that was the critical period of his life. That time he realizes that the God that he was serving all this while is actually the God who he was persecuting. Thus he was in that sense 'converted' to the belief that Jesus is the promised Messiah who is now known to be divine and eternal, sharing the very throne of YHWH. After the conversion, St. Paul further interpret and appropriat his theology and mission (thus, his life) in accordance with this revelation. This 'further appropriation' is the post-critical.

To draw that to humanity's progress in epistemology, the pre-critical hominids use Reason and apply criticality on that perceived Reason. The Reformation and later, the Enlightenment, played the part of 'Christophany' where humans are being revealed the more encompassing potential of the role of Reason. And the post-critical period marks the further appropriation of the role of Reason, and thus the recognition of the limits and weaknesses of its potential as well.

In other words, humans have never failed to be critical in these 3 periods. The distinction is that they differ in their appreciation and interpretation of the roles, limits, and boundaries of Reason. Thus, whenever I mentioned 'pre-critical', I do not mean that those hominids are not critical. Just as when I use 'post-critical', that does not mean the desertion of criticality.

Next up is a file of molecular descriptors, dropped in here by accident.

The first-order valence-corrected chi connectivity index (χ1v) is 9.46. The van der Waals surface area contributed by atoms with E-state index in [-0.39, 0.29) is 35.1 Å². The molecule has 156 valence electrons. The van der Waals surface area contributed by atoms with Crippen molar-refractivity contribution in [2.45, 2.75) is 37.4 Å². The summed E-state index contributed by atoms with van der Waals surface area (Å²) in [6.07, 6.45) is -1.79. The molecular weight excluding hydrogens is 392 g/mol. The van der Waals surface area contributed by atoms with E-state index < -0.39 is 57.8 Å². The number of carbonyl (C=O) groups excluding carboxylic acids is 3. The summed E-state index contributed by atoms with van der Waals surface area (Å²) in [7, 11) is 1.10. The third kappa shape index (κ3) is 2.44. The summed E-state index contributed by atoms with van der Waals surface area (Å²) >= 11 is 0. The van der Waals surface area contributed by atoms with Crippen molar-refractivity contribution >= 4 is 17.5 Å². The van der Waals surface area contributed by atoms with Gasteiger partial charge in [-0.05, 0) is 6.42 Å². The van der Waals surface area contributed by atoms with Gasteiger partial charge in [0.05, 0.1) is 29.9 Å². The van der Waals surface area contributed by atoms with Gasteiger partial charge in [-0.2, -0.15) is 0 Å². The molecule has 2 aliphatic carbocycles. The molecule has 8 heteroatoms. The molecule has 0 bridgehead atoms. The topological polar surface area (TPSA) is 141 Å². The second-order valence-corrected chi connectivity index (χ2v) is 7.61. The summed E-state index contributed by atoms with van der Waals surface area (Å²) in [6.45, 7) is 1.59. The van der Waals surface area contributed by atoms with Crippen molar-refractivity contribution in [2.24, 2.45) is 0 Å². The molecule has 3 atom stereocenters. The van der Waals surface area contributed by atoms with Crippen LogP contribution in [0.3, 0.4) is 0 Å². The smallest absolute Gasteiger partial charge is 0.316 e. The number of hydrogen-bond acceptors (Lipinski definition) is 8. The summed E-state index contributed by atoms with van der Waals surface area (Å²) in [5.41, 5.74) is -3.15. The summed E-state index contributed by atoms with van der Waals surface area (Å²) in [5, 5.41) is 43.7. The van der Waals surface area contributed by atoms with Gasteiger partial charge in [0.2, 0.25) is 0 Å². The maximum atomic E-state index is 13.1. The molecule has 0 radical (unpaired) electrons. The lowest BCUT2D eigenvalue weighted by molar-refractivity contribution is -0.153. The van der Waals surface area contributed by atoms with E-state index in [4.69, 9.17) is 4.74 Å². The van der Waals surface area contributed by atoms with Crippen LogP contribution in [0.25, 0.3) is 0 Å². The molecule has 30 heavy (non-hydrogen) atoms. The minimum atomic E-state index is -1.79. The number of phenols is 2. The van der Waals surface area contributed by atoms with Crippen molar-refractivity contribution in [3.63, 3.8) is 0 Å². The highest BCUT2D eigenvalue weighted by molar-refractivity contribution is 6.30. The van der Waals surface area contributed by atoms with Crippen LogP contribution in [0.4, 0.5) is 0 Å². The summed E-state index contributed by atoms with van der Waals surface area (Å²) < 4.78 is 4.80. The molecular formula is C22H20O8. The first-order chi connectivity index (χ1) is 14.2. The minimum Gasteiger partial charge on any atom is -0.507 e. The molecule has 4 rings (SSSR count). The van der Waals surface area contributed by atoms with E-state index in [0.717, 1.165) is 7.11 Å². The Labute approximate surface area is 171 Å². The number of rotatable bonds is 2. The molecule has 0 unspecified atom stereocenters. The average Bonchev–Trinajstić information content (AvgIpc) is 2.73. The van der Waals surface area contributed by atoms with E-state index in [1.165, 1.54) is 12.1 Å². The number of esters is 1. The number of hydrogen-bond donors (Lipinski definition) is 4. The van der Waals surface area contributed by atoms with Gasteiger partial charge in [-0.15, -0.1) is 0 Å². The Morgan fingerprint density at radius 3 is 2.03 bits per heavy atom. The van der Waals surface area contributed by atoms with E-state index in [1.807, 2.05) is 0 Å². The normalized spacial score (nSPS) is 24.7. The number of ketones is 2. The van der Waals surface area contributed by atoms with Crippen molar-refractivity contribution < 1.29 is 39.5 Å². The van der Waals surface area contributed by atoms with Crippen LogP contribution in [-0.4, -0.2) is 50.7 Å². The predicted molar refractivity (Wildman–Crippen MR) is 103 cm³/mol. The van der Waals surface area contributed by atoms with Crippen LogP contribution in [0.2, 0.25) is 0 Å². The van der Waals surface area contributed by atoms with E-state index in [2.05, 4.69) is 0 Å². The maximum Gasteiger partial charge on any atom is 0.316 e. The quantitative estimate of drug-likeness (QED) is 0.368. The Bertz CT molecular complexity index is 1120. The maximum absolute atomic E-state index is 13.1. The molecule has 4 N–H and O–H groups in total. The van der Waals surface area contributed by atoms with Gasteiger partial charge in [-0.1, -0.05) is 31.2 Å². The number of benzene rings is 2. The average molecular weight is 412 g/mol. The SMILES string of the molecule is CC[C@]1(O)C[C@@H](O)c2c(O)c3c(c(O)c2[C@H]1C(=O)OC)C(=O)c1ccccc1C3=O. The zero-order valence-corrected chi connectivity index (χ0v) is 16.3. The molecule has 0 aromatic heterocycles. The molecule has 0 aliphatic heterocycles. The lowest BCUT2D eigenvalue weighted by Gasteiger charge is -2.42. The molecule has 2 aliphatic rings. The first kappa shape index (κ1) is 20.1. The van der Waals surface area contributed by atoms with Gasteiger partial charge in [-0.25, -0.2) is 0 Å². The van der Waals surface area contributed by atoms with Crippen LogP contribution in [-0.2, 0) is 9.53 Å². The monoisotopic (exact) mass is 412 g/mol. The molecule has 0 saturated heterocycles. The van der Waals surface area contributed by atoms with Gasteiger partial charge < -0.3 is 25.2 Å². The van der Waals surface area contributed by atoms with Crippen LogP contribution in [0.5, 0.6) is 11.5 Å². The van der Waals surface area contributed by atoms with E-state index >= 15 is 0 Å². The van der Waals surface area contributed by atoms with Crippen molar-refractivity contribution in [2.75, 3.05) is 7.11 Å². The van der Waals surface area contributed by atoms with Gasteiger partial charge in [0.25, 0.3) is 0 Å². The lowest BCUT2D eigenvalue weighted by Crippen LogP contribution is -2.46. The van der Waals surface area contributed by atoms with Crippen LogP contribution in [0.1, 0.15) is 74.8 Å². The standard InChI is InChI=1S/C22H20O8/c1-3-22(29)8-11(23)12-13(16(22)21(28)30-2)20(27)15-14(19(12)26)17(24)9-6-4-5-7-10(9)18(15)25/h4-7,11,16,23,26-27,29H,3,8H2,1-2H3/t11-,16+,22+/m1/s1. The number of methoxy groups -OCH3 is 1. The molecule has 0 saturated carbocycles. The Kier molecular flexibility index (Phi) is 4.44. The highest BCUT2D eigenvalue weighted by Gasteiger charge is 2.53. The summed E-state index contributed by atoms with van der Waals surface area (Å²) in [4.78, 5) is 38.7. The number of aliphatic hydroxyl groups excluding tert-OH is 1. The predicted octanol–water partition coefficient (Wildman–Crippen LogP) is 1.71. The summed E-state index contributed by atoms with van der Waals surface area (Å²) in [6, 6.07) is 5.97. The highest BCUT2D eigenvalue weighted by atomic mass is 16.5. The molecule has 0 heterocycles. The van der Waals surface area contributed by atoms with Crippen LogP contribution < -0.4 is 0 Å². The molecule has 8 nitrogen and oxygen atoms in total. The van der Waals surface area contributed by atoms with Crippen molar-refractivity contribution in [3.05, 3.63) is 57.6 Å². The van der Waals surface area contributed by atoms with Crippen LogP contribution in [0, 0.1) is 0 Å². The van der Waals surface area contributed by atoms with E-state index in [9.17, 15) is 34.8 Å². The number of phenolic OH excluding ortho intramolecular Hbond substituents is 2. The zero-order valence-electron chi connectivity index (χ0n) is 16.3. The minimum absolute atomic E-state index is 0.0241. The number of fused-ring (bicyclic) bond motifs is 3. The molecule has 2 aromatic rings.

Sunday, October 21, 2007

Pondering On Epistemology

During last super-busy Saturday, I rang up Steven, and to my surprise, he is studying into human cognition and epistemological related topics. Why a 'surprise'? Because I'm doing that too!

Given the fact that we are not identical twin, the undertaken route of our studies are not identical. The difference between us are the different sources that we use and thus different starting point. He digs into A. Thiselton, W. Pannenberg, S. Pinker, M. Gladwell etc on direct studies of cognition, hermeneutics, psychology, and neuroscience; where as I dig A. Thiselton (same author but different source), M. Westphal, J.K Smith, D. Burns, M. Horton etc on shifts between epistemologies within historical periods, in hoping to gain insight from the shifts (at the same time, I'm tampering with 'fire' which some humans call 'trans-modernism').